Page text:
The TechWomen Tunisia Delegation ended early due to the violence at the Bardo Museum in Tunis on 18 March 2015. Twenty-four delegates from California’s Silicon Valley, plus four IIE San Francisco staff, our Washington DC representative from the US State Department Bureau of Educational and Cultural Affairs, and the forteen TechWomen Fellows from Morocco, Lebanon, Algeria and Tunisia were sad for the families of those killed, and for the people of Tunisia. Some of us took pictures on 19 March holding a sign saying “We Love You Tunisia – We Will Be Back”.
We were sorry that we could not continue our inspiring meetings with technical girls and women but it seemed wise to go home sooner than scheduled. Before the tragic attack that lead to 21 deaths in one of the world’s great museums, we were able to tour (including an afternoon at the Bardo on 15 March), and connect with remarkable leaders in STEM:
- Women’s Enterprise for Sustainability – Entrepreneurship and Social Media Training – 16 March
- Women in Science at the Institute Pasteur de Tunis – 17 March
- Women in Green Technology, hosted by Maya Organization – 17 March
- Technology Workshops with Tunisian Girls hosted by the Youth for Science Foundation – Esprit Innovation Hub – 18 March
Thanks to our TechWomen Fellows in Tunisia who made these meetings possible, including: Ameni Channoufi (Service Manager, PKI operations), Amel Ghoulia (Bioinformatician – Institut Pasteur de Tunis), Olfa Khelifi (Maya Organization President and Founder), and Ines Nasri (Owner, Web Power). Due to the early end to the TechWomen Tunisia Delegation on 18 March, we were not able to participate in Tunisia Digital Day at Cite des Sciences in Tunis; however, some of the TechWomen who were scheduled to speak recorded messages for playback at the event on 19 March. I was happy to be able to distribute all 12 of the Notable Technical Women posters and 30 decks of cards to schools and educators in Tunisia (and Algeria) before I left. Other TechWomen delegates also left their educational materials. We will continue our communications with the impressive technical leaders of Tunisia now that we are home.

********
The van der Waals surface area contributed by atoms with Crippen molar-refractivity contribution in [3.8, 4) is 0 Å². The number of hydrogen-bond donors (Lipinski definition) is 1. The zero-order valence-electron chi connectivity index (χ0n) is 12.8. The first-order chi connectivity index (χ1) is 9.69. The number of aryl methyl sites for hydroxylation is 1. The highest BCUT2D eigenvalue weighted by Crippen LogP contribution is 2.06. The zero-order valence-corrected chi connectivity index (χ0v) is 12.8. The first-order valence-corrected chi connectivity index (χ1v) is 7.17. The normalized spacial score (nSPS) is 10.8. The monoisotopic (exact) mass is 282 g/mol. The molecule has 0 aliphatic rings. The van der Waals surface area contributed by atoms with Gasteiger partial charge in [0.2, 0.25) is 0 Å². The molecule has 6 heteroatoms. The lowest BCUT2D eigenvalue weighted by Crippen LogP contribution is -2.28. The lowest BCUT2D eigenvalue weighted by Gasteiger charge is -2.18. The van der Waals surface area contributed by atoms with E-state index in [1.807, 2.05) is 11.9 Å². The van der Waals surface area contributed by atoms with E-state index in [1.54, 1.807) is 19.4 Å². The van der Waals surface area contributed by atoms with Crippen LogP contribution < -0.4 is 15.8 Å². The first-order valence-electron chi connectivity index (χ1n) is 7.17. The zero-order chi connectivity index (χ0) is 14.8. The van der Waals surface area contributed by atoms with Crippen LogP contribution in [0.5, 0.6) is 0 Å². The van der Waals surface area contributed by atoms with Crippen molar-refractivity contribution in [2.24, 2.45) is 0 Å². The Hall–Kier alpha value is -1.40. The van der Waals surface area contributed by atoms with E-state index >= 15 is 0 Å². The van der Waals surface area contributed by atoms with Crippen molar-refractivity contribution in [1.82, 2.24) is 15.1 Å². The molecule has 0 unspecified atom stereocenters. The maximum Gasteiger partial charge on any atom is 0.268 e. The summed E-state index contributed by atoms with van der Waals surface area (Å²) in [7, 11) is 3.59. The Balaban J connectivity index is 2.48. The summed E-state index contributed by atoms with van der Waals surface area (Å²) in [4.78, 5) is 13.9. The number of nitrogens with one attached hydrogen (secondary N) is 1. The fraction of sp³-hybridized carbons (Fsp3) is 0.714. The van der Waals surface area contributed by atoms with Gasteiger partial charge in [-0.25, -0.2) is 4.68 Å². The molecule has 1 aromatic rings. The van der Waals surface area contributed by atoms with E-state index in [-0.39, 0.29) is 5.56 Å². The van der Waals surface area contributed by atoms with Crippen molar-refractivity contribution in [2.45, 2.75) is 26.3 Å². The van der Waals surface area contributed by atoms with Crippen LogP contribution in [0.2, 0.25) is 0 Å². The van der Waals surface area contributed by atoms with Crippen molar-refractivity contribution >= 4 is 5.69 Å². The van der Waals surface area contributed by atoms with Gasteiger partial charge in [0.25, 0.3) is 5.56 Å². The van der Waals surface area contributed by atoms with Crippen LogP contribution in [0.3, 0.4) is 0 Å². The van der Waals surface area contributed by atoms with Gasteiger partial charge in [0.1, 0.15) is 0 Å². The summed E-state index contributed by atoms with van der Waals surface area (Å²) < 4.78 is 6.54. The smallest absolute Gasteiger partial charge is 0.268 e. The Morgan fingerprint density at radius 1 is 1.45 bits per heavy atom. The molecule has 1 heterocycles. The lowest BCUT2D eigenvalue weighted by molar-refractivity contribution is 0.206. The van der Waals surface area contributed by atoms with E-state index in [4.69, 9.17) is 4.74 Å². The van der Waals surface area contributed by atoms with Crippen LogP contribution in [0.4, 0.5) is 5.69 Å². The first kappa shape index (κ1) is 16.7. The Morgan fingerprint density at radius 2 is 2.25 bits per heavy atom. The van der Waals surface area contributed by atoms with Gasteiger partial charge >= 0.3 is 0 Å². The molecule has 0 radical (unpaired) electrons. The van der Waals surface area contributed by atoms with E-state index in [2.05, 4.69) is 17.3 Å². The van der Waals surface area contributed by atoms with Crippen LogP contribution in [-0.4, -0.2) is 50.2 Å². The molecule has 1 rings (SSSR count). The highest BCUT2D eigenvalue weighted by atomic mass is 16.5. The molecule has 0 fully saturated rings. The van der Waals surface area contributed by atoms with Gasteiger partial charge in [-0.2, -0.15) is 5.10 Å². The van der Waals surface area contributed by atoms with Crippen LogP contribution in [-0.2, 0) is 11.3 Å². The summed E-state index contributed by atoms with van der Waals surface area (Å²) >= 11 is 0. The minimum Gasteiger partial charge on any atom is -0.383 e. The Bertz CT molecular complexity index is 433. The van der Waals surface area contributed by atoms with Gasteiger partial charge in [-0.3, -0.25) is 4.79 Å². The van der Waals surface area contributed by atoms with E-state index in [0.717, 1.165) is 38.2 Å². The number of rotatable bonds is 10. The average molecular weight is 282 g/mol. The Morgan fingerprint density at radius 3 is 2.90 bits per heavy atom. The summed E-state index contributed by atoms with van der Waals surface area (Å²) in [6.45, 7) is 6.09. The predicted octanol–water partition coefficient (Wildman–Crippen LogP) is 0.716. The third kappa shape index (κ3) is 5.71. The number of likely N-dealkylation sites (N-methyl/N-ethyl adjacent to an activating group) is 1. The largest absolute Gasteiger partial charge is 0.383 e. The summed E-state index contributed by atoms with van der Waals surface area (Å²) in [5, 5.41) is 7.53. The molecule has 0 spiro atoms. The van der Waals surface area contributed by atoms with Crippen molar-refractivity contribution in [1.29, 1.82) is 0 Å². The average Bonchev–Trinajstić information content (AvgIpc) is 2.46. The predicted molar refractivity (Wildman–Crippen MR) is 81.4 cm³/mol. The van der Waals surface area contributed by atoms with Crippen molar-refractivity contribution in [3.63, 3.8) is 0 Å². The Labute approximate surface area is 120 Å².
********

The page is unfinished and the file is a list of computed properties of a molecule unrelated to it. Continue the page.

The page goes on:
The Lufthansa strike made it very difficult to get home earlier. Many of us (finding that there was a two hour phone wait to try to arrange itinerary changes – if calls went through at all) abandoned our original flights and bought new tickets.
Images Copyright 2015 by Katy Dickinson
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